Proceeding with the foregoing derivation, R(k+1) is obtained from R(k) by first adding a binary 0 to the second position of each contributing pattern of a The contributing word pattern is defined as one that starts and ends with binary 1. The remaining patterns are obtained by adding a binary 1 also to the second position. The number of products x x in R(k) with a positive sign is the same as the number of products with a negative sign for k 2 so that m is zero. This is true reg-ardless of whether the initial digit of a pair is number one or two, and can be easily verified for k=3 with eight such products or k 4 with sixteen products. Out of sixteen, half start with the first l of a pair and the other half with the second 1 of a pair. Next, R(k+1) is formed, say for k=1=5, using contributing patterns of a It turns out that when binary 0 is added and the initial digit is first of a pair, the product signs x x are exactly opposite of the product signs x x also with the same initial digit. If the initial digit is second of the pair in both cases, then the product signs x x and x x are identical. When binary 1 is added to form R(k+l) from R(k), the product signs x x with initial digit number one of a pair are the same as product signs x x i with initial digit number two of a pair. Finally, the product signs x x with initial digit number two are reversed compared to those of x x with initial digit number one (for binary 1 added in the second position). Considering all the four possible cases in forming R(k+l) from R(k) and x x l for k 2, it is easily deduced that if x x i is zero, then x x is zero for k 2. Next we apply these results to expression (1) and the spectral density of the modified duobinary is:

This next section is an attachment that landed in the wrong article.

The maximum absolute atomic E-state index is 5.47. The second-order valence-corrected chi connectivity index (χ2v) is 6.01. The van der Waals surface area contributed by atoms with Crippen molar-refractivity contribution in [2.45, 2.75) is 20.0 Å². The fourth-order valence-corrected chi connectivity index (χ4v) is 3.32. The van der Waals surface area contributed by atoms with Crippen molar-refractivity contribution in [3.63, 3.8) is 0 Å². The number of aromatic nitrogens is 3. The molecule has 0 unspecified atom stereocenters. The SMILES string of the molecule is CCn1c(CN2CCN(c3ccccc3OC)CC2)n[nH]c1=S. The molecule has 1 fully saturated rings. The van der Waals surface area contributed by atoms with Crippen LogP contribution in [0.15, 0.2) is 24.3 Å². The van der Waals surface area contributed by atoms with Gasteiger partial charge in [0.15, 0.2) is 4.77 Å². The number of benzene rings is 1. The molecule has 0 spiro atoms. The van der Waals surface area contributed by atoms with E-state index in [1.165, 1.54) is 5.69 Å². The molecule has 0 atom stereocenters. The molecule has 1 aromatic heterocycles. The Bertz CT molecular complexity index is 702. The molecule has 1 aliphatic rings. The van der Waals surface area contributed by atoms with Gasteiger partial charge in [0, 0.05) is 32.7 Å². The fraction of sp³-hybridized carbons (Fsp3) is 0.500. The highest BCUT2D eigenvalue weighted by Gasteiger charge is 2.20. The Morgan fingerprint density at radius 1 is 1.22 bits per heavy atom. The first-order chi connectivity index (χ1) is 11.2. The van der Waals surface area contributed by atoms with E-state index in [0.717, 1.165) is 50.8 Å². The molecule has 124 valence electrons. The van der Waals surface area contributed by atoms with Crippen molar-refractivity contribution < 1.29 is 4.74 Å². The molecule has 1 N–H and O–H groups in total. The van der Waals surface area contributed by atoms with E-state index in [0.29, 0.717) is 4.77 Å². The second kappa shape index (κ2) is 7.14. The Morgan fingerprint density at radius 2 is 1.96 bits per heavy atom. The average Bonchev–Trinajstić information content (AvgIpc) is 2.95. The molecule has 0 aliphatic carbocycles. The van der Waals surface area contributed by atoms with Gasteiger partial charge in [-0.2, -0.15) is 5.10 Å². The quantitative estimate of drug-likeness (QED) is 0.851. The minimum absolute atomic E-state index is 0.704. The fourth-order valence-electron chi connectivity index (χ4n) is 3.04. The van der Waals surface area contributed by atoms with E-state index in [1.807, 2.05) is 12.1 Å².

WUHfil UW sinz 21rfT (2) Expression (3) indicates binary-to-modified duobinary transformation in adding to encoding. But 21rf=w, and:
or using the first two terms of the series approximation for the first part:
Now jwT implies differentiation of the encoded binary signal and this is precisely what is done in the experimental system, namely RC differentiation (see FIGS. 3 and 5). This is followed by the passive filter the same as duobinary, representing the term (l-l-eplus whatever shaping is necessary.